Theridiidae is a large family of spiders, also known as the tangle-web spiders, cobweb spiders and comb-footed spiders. The diverse family includes over 2200 species in over 100 genera)of three-dimensional space-web-builders found throughout the world. Theridiid spiders are entelegyne (have a genital plate in the female) araneomorph ecribellate (use sticky capture silk instead of woolly silk) spiders that often build tangle space webs and have a comb of serrated bristles (setae) on the tarsus of the fourth leg.
Comb Footed Spider has a row of bristles like a tiny comb, on each hind leg.
The comb is so small you could only see it with a strong magnifying glass
and is used for spreading out the spider's silk so that prey caught in the
web can be quickly tied up into a "food parcel". It is not used for web
making so is different from the rake used by lace web making spiders.
Comb Footed spiders feed on flying insects. They are found in all
countries and throughout Australia. Most of them make a triangle or cobweb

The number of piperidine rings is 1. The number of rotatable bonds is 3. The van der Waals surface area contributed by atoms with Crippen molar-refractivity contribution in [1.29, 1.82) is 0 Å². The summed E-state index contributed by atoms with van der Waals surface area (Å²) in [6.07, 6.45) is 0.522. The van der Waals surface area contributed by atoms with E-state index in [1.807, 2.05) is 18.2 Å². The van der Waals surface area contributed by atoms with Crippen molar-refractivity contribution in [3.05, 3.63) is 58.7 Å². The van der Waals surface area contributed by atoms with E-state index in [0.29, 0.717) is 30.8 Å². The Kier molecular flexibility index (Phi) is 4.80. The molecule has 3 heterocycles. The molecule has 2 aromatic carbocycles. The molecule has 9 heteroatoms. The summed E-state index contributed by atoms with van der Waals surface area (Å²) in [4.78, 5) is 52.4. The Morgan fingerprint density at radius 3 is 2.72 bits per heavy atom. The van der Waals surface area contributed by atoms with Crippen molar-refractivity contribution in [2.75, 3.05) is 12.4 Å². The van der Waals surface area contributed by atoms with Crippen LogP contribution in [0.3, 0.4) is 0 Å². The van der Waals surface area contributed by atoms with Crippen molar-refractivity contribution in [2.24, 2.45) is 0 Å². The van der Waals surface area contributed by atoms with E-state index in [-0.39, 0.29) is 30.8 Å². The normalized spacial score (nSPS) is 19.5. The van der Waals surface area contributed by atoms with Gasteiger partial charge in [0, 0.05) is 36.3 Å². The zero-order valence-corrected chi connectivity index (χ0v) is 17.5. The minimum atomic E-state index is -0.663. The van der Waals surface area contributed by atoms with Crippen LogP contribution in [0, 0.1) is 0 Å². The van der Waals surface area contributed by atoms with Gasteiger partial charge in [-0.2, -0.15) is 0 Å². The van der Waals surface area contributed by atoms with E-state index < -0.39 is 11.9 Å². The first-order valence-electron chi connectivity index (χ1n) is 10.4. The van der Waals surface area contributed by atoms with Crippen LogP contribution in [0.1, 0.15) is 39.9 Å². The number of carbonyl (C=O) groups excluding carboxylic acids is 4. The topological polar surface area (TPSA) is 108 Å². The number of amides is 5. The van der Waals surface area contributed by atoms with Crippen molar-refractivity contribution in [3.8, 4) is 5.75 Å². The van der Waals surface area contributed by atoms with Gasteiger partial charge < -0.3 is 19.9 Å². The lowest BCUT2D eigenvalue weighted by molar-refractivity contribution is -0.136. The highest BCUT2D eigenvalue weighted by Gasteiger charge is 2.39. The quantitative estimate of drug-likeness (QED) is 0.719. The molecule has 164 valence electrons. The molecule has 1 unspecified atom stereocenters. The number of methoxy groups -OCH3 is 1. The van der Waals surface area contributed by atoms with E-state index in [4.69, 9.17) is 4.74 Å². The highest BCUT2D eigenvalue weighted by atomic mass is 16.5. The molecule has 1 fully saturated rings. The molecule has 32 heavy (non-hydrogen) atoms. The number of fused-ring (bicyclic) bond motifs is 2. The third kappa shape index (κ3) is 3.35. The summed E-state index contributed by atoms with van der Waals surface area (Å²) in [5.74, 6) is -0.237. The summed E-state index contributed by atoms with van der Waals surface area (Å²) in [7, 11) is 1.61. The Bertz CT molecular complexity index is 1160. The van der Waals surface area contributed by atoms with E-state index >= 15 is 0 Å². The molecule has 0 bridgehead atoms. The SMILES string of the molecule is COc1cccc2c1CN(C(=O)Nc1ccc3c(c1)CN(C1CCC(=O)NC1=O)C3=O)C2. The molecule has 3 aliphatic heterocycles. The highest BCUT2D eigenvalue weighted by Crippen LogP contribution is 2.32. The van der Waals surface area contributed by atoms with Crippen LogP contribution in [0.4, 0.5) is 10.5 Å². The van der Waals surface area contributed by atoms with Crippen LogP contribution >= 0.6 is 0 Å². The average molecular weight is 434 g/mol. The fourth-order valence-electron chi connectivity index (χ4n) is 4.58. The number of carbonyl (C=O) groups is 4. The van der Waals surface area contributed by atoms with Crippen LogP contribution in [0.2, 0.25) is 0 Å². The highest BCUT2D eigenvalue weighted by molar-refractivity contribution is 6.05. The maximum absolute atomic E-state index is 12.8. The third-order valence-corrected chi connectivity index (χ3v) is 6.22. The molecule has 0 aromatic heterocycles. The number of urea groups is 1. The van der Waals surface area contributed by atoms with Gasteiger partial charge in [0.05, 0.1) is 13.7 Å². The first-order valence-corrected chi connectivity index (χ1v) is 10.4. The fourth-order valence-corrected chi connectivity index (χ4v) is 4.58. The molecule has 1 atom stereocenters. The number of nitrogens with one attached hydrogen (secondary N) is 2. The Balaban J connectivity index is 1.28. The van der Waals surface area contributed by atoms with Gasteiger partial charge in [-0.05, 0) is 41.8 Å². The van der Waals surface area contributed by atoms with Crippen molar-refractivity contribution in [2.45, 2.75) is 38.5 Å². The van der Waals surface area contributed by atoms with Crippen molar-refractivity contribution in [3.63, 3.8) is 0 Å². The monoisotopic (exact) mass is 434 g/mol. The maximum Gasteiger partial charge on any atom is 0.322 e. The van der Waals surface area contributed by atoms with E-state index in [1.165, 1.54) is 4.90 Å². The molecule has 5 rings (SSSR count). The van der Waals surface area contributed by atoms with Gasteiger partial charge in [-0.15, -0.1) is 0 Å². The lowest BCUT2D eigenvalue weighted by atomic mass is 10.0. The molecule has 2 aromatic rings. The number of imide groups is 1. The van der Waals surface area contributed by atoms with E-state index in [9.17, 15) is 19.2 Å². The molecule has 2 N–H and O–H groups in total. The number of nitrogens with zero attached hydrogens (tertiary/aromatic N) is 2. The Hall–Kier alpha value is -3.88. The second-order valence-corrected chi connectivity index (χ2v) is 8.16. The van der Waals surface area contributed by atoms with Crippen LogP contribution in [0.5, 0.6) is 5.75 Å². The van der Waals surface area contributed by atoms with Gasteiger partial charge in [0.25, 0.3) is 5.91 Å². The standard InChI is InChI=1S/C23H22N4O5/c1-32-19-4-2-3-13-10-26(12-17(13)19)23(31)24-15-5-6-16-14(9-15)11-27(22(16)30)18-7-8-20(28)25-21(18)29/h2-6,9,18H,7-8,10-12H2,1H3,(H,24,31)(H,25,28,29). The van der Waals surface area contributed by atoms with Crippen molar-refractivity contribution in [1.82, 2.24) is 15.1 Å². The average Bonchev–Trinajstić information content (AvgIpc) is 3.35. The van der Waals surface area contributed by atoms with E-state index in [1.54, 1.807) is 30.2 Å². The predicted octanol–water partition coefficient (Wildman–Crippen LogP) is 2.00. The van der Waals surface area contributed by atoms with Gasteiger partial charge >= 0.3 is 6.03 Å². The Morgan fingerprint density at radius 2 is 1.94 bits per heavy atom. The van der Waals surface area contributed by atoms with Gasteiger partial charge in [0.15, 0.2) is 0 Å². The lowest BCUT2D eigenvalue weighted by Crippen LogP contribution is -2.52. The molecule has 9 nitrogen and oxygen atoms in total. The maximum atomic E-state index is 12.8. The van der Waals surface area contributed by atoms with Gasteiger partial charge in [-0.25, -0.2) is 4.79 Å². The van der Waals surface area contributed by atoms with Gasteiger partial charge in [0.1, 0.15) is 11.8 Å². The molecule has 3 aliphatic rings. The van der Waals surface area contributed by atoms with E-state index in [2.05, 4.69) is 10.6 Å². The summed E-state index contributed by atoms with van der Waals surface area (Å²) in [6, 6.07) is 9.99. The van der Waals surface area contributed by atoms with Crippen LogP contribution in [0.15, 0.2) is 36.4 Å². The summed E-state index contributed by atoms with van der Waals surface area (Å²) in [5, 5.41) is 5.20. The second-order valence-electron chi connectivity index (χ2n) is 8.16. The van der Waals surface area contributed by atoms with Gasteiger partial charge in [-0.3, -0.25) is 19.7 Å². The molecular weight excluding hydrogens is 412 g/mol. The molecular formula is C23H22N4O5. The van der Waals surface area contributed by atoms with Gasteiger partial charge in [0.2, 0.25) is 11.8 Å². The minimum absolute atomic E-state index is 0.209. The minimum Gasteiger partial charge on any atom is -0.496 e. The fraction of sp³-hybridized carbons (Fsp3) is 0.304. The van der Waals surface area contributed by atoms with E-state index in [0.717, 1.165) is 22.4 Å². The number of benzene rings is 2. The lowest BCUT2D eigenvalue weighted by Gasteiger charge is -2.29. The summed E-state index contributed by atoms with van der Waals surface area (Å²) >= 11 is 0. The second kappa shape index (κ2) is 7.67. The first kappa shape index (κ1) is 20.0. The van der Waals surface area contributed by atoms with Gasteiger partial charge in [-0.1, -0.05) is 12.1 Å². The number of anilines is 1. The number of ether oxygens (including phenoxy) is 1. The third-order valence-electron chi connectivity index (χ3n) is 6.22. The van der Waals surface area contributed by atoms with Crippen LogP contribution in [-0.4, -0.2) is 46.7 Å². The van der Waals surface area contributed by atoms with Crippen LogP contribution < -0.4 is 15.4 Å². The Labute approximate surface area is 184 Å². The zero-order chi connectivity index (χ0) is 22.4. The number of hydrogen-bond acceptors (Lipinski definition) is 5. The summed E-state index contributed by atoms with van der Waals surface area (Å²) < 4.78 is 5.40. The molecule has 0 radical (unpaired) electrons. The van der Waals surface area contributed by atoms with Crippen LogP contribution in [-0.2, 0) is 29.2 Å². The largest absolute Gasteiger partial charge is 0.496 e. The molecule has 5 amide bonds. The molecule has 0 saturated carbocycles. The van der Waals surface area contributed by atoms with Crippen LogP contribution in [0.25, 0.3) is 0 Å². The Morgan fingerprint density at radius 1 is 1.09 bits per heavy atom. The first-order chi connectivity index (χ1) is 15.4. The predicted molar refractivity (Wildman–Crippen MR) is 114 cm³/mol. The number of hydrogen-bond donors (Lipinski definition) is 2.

of some kind which you could find almost anywhere.
The egg sacs are usually round, made of either fluffy or papery silk and
hung in the web or from a leaf. The young spiders may stay in the web with
the parent for some time.
There are many kinds of Comb Footed spiders and they all belong
to the same family. They are mainly small to medium sized spiders and most
have a pea shaped body and small cephalothorax, but a few are oval or long.
Common kinds of Comb Footed spiders found around houses are the Grey House
spider and the Red Back spider.
The Quicksilver or Dewdrop spider has a silver body. It does not
build a web but lives in the outskirts of the web of a larger spider such as
a Tent spider. It feeds on tiny insects the large spider overlooks. The egg
sacs are hung near the large web.
The bite of the common comb footed spider causes mild local pain
unlike the redback/widow spiders whose bites should be treated immediately
with antivenom, especially in a young child.
Information by Lachlan
Pictures used with permission from Ed Nieuwenhuys
and pictures were taken from children's projects and where credited to that
child does not claim to be original information. Where possible, permission
to reproduce has been sought. Any infringement of copyright is purely
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